Another symptom of ongoing Xanax abuse is potential overdose. Those that experience overdose will be in great physical danger unless symptoms are immediately treated by a medical professional. What does Xanax overdose look like?
In most instances, medical professionals will prescribe between 0.25 and 0.5 milligrams of Xanax to be taken – in extreme cases of anxiety, up to three times per day. In most cases, however, Xanax will be used during the onset of a panic attack or in the case of acute anxiety (for example, when someone who is afraid of flying needs to travel by plane, or after someone undergoes a significant loss like the death of a spouse). Prescribing physicians will shoot for the lowest effective dose possible in order to avoid physical and psychological dependence.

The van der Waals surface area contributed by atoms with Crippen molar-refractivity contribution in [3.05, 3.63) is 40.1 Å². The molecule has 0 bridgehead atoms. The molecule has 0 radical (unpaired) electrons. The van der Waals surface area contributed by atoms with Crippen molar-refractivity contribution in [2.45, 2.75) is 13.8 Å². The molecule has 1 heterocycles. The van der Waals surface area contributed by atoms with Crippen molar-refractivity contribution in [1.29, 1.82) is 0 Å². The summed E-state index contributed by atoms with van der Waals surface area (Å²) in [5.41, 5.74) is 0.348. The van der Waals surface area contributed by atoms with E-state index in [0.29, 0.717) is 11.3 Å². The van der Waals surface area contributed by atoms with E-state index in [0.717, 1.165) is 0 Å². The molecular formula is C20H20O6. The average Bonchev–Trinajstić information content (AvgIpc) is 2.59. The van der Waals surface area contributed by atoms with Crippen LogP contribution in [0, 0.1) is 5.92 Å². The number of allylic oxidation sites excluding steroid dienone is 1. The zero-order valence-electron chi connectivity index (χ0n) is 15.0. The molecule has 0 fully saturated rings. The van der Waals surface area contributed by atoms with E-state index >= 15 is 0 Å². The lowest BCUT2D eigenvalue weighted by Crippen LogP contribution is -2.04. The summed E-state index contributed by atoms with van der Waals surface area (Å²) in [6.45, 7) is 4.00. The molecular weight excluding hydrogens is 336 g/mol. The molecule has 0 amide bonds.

People who consume too much of the prescription medication at any given time will typically experience increased drowsiness, extreme confusion, compromised coordination and an inability to see clearly. People who are experiencing a Xanax overdose will experience these symptoms – but much worse – along with memory loss, coma or even death if the overdose is left untreated for any length of time.
When it comes to Xanax overdose, it can be intentional or unintentional. Sadly, many individuals who are suffering from severe depression and suicidal ideation will intentionally overdose on this potent medication. Accidental overdose often occurs when an individual takes more than intended or when he or she mixes the medication with another chemical substance like alcohol. Mixing benzodiazepines and alcohol is extremely dangerous.